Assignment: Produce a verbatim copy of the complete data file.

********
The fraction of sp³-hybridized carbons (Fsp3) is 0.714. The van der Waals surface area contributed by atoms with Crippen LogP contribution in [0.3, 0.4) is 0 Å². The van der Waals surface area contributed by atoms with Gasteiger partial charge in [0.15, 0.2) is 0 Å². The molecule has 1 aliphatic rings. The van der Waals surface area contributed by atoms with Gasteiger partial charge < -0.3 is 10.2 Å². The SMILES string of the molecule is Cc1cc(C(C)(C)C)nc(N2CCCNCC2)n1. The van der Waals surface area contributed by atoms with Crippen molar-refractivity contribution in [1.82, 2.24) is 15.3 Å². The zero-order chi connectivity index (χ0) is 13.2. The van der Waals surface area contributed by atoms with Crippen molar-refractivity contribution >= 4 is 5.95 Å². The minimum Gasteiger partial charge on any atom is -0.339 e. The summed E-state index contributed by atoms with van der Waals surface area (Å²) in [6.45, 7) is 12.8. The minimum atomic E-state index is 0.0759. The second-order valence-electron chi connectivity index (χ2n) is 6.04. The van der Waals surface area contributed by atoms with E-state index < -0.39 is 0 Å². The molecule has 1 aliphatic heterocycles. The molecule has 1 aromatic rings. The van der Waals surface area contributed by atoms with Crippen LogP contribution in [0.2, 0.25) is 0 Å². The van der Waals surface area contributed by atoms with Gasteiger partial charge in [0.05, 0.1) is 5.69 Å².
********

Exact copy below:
The fraction of sp³-hybridized carbons (Fsp3) is 0.714. The van der Waals surface area contributed by atoms with Crippen LogP contribution in [0.3, 0.4) is 0 Å². The van der Waals surface area contributed by atoms with Gasteiger partial charge in [0.15, 0.2) is 0 Å². The molecule has 1 aliphatic rings. The van der Waals surface area contributed by atoms with Gasteiger partial charge < -0.3 is 10.2 Å². The SMILES string of the molecule is Cc1cc(C(C)(C)C)nc(N2CCCNCC2)n1. The van der Waals surface area contributed by atoms with Crippen molar-refractivity contribution in [1.82, 2.24) is 15.3 Å². The zero-order chi connectivity index (χ0) is 13.2. The van der Waals surface area contributed by atoms with Crippen molar-refractivity contribution >= 4 is 5.95 Å². The minimum Gasteiger partial charge on any atom is -0.339 e. The summed E-state index contributed by atoms with van der Waals surface area (Å²) in [6.45, 7) is 12.8. The minimum atomic E-state index is 0.0759. The second-order valence-electron chi connectivity index (χ2n) is 6.04. The van der Waals surface area contributed by atoms with E-state index < -0.39 is 0 Å². The molecule has 1 aliphatic heterocycles. The molecule has 1 aromatic rings. The van der Waals surface area contributed by atoms with Crippen LogP contribution in [0.2, 0.25) is 0 Å². The van der Waals surface area contributed by atoms with Gasteiger partial charge in [0.05, 0.1) is 5.69 Å².